Of equal importance to personnel was preparing the ship for war, including thorough inspections of every part. The result was not encouraging and Captain Hall-Thompson had to report that “even taking into consideration her age, the ship was suffering considerably from neglect in the past.” Throughout the next two years the material condition of the ship was a continual problem and the Admiralty agreed to pay for repairs to the ship, up to and including a refit of the ship at Malta in January 1915. In addition to short periods spent in dockyard hands, the ships engineering personnel continually worked hard to not only keep the ship operational, but to rectify many of the defects apparent on commissioning.
With the outbreak of war Philomel came under the operational control of the Admiralty. This was a matter of operational utilisation of the ship, not one of command – throughout the war Philomel was a New Zealand unit – and Captain Hall-Thompson often used the signature block “Captain Royal Navy, Naval Adviser to the New Zealand Government”. A good example of the nature of the difference between Philomel and ships of the Royal Navy was the question of who was to issue death certificates. The Admiralty did not think it appropriate that they issue them and in the event they were issued by Captain Hall-Thompson.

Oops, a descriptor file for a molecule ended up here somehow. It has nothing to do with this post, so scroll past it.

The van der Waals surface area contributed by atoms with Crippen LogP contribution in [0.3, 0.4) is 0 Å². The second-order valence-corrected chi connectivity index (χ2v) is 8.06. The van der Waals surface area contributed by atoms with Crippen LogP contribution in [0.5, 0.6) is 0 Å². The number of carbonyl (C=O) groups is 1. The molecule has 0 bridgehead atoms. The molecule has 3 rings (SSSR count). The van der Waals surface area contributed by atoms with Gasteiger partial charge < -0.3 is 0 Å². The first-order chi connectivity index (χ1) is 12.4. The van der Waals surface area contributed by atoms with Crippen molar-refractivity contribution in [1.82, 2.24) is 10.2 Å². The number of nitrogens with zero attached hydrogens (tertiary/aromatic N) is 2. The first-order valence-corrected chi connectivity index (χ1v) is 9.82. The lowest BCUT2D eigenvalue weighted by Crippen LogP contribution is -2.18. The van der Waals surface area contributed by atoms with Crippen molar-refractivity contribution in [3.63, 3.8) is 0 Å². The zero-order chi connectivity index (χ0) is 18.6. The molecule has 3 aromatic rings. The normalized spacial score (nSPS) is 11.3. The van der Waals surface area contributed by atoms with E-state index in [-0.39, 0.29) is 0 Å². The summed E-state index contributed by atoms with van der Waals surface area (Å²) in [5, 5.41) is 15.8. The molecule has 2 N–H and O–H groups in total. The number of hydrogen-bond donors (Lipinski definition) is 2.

Philomel was placed under the operational control of the Senior Officer of the ‘New Zealand Division‘, the remnants of the Australia Squadron after the formation of the Royal Australian Navy, which comprised two old ‘P’ Class cruisers and a sloop, HM Ships Psyche, Pyramus and Torch, under the command of Captain J.M. Marshall RN. For operational purposes the Division, was a part of the Eastern Fleet; which when formed, consisted of the China Squadron, the Australian Fleet, the New Zealand Division and the East Indies Squadron, all being under the command of the Commander in Chief of the China Station.
The untrained nature of the ships companies of Psyche and Philomel were recognised by Captain Marshall and several ratings from these ships were exchanged for others from Torch. The majority of the officers of Torch were also dispersed amongst the other ships, Lieutenant Charles W.A. Baldwin, joining Philomel.
The first offensive action taken by New Zealand was to occupy German Samoa. A composite force was raised from the Dominion and sailed from New Zealand escorted by the New Zealand Division. Philomel then formed part of the escort of the troopships conveying the Main Body of the New Zealand Expeditionary Force to Egypt, departing at Albany to spend the next two years serving with the Royal Navy in the Middle East. Initially this was in the eastern Mediterranean, where a landing party from the ship near Alexandretta (now Iskenderun) encountered a body of Turks and sustained New Zealand’s first naval casualties. Personnel were also involved in the defence of Aden, again sustaining casualties. In the main, however, Philomel spent the war in the Persian Gulf.
“…when HMNZS Philomel’s colours are hauled down for the last time at sunset this evening, the tradition which she has established during her long career will live on in the depot to which she has given her name.”